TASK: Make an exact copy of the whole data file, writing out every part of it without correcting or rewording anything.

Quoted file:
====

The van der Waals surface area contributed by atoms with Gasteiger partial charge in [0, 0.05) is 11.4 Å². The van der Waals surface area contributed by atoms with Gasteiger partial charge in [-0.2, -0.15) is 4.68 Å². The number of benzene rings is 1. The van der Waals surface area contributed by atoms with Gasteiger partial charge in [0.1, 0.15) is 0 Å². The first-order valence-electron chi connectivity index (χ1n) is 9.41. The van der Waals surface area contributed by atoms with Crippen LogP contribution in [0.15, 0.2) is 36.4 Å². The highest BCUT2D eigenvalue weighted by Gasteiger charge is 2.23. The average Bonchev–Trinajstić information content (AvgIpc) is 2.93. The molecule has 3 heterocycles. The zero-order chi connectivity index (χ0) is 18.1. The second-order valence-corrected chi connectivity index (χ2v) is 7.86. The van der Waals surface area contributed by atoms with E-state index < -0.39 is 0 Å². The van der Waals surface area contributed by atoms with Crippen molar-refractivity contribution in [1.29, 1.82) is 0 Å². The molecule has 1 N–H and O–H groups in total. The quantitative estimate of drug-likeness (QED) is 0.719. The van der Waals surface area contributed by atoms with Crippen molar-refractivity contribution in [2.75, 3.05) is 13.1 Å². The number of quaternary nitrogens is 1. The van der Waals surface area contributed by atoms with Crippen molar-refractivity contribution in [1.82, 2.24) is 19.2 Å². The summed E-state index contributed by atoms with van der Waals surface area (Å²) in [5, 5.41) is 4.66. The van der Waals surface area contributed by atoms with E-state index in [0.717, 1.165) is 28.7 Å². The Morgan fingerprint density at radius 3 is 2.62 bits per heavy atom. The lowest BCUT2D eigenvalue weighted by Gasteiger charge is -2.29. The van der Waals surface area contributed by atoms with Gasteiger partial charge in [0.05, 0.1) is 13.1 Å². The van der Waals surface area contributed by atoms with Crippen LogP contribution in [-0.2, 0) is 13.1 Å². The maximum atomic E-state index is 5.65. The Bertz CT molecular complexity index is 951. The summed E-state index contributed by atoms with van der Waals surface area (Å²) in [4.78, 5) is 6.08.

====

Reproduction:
The van der Waals surface area contributed by atoms with Gasteiger partial charge in [0, 0.05) is 11.4 Å². The van der Waals surface area contributed by atoms with Gasteiger partial charge in [-0.2, -0.15) is 4.68 Å². The number of benzene rings is 1. The van der Waals surface area contributed by atoms with Gasteiger partial charge in [0.1, 0.15) is 0 Å². The first-order valence-electron chi connectivity index (χ1n) is 9.41. The van der Waals surface area contributed by atoms with Crippen LogP contribution in [0.15, 0.2) is 36.4 Å². The highest BCUT2D eigenvalue weighted by Gasteiger charge is 2.23. The average Bonchev–Trinajstić information content (AvgIpc) is 2.93. The molecule has 3 heterocycles. The zero-order chi connectivity index (χ0) is 18.1. The second-order valence-corrected chi connectivity index (χ2v) is 7.86. The van der Waals surface area contributed by atoms with E-state index < -0.39 is 0 Å². The van der Waals surface area contributed by atoms with Crippen molar-refractivity contribution in [1.29, 1.82) is 0 Å². The molecule has 1 N–H and O–H groups in total. The quantitative estimate of drug-likeness (QED) is 0.719. The van der Waals surface area contributed by atoms with Crippen molar-refractivity contribution in [2.75, 3.05) is 13.1 Å². The number of quaternary nitrogens is 1. The van der Waals surface area contributed by atoms with Crippen molar-refractivity contribution in [1.82, 2.24) is 19.2 Å². The summed E-state index contributed by atoms with van der Waals surface area (Å²) in [5, 5.41) is 4.66. The van der Waals surface area contributed by atoms with E-state index in [0.717, 1.165) is 28.7 Å². The Morgan fingerprint density at radius 3 is 2.62 bits per heavy atom. The lowest BCUT2D eigenvalue weighted by Gasteiger charge is -2.29. The van der Waals surface area contributed by atoms with Gasteiger partial charge in [0.05, 0.1) is 13.1 Å². The van der Waals surface area contributed by atoms with Crippen LogP contribution in [-0.2, 0) is 13.1 Å². The maximum atomic E-state index is 5.65. The Bertz CT molecular complexity index is 951. The summed E-state index contributed by atoms with van der Waals surface area (Å²) in [4.78, 5) is 6.08.